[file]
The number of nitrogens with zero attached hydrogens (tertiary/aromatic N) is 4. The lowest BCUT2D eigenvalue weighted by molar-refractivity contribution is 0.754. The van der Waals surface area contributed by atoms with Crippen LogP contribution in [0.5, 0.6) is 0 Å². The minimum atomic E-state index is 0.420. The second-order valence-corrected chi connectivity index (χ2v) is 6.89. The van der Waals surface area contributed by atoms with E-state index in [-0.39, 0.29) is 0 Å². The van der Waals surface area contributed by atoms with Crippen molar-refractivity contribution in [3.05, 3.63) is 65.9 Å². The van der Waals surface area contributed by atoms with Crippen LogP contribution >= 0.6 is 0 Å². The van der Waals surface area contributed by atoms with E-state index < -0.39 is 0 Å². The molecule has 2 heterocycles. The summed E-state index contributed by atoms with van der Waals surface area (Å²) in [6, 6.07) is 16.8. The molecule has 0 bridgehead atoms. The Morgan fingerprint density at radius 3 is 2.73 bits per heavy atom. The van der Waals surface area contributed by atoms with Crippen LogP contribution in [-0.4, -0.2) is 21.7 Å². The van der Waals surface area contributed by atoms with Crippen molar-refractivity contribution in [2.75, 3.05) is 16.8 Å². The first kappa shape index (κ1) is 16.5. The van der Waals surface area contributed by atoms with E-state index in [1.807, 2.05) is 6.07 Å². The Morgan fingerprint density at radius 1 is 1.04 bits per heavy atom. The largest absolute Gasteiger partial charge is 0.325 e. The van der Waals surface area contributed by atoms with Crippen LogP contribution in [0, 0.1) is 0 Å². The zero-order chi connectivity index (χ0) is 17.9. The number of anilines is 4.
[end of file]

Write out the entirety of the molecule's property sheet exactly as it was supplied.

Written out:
The number of nitrogens with zero attached hydrogens (tertiary/aromatic N) is 4. The lowest BCUT2D eigenvalue weighted by molar-refractivity contribution is 0.754. The van der Waals surface area contributed by atoms with Crippen LogP contribution in [0.5, 0.6) is 0 Å². The minimum atomic E-state index is 0.420. The second-order valence-corrected chi connectivity index (χ2v) is 6.89. The van der Waals surface area contributed by atoms with E-state index in [-0.39, 0.29) is 0 Å². The van der Waals surface area contributed by atoms with Crippen molar-refractivity contribution in [3.05, 3.63) is 65.9 Å². The van der Waals surface area contributed by atoms with Crippen LogP contribution >= 0.6 is 0 Å². The van der Waals surface area contributed by atoms with E-state index < -0.39 is 0 Å². The molecule has 2 heterocycles. The summed E-state index contributed by atoms with van der Waals surface area (Å²) in [6, 6.07) is 16.8. The molecule has 0 bridgehead atoms. The Morgan fingerprint density at radius 3 is 2.73 bits per heavy atom. The van der Waals surface area contributed by atoms with Crippen LogP contribution in [-0.4, -0.2) is 21.7 Å². The van der Waals surface area contributed by atoms with Crippen molar-refractivity contribution in [2.75, 3.05) is 16.8 Å². The first kappa shape index (κ1) is 16.5. The van der Waals surface area contributed by atoms with E-state index in [1.807, 2.05) is 6.07 Å². The Morgan fingerprint density at radius 1 is 1.04 bits per heavy atom. The largest absolute Gasteiger partial charge is 0.325 e. The van der Waals surface area contributed by atoms with Crippen LogP contribution in [0, 0.1) is 0 Å². The zero-order chi connectivity index (χ0) is 17.9. The number of anilines is 4.